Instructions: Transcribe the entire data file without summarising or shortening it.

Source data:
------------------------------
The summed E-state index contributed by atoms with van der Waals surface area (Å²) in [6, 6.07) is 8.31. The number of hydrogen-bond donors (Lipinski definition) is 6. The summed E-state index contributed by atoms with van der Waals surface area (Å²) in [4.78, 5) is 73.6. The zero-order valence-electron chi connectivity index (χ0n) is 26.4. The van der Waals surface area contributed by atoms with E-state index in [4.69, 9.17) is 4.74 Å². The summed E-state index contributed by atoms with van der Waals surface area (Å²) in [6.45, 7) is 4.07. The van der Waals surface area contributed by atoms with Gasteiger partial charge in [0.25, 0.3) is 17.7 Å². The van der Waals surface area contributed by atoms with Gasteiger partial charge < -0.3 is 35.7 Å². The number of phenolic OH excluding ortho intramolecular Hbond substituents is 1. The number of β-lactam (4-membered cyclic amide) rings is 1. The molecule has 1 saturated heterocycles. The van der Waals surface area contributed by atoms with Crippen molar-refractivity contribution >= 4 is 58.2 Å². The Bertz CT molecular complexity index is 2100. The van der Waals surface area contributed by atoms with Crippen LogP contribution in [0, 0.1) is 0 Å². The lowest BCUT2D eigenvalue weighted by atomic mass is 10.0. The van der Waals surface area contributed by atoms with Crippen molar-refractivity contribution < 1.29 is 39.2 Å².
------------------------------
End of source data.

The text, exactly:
The summed E-state index contributed by atoms with van der Waals surface area (Å²) in [6, 6.07) is 8.31. The number of hydrogen-bond donors (Lipinski definition) is 6. The summed E-state index contributed by atoms with van der Waals surface area (Å²) in [4.78, 5) is 73.6. The zero-order valence-electron chi connectivity index (χ0n) is 26.4. The van der Waals surface area contributed by atoms with E-state index in [4.69, 9.17) is 4.74 Å². The summed E-state index contributed by atoms with van der Waals surface area (Å²) in [6.45, 7) is 4.07. The van der Waals surface area contributed by atoms with Gasteiger partial charge in [0.25, 0.3) is 17.7 Å². The van der Waals surface area contributed by atoms with Gasteiger partial charge < -0.3 is 35.7 Å². The number of phenolic OH excluding ortho intramolecular Hbond substituents is 1. The number of β-lactam (4-membered cyclic amide) rings is 1. The molecule has 1 saturated heterocycles. The van der Waals surface area contributed by atoms with Crippen molar-refractivity contribution >= 4 is 58.2 Å². The Bertz CT molecular complexity index is 2100. The van der Waals surface area contributed by atoms with Crippen LogP contribution in [0, 0.1) is 0 Å². The lowest BCUT2D eigenvalue weighted by atomic mass is 10.0. The van der Waals surface area contributed by atoms with Crippen molar-refractivity contribution < 1.29 is 39.2 Å².